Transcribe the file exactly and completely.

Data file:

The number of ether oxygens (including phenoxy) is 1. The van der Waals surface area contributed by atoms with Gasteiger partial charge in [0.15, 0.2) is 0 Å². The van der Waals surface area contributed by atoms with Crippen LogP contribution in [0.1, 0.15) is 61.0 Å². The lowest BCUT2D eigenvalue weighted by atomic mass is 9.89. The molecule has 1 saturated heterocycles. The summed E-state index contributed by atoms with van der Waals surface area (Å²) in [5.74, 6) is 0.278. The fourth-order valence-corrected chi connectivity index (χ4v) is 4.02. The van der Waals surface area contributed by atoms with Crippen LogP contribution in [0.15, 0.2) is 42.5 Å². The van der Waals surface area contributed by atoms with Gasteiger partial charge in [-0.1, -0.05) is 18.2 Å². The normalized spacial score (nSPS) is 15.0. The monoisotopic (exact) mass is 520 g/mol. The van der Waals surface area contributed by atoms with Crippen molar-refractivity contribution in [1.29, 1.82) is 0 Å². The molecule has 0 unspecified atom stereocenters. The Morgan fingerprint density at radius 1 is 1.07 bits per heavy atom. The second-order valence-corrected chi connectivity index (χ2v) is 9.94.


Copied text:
The number of ether oxygens (including phenoxy) is 1. The van der Waals surface area contributed by atoms with Gasteiger partial charge in [0.15, 0.2) is 0 Å². The van der Waals surface area contributed by atoms with Crippen LogP contribution in [0.1, 0.15) is 61.0 Å². The lowest BCUT2D eigenvalue weighted by atomic mass is 9.89. The molecule has 1 saturated heterocycles. The summed E-state index contributed by atoms with van der Waals surface area (Å²) in [5.74, 6) is 0.278. The fourth-order valence-corrected chi connectivity index (χ4v) is 4.02. The van der Waals surface area contributed by atoms with Crippen LogP contribution in [0.15, 0.2) is 42.5 Å². The van der Waals surface area contributed by atoms with Gasteiger partial charge in [-0.1, -0.05) is 18.2 Å². The normalized spacial score (nSPS) is 15.0. The monoisotopic (exact) mass is 520 g/mol. The van der Waals surface area contributed by atoms with Crippen molar-refractivity contribution in [1.29, 1.82) is 0 Å². The molecule has 0 unspecified atom stereocenters. The Morgan fingerprint density at radius 1 is 1.07 bits per heavy atom. The second-order valence-corrected chi connectivity index (χ2v) is 9.94.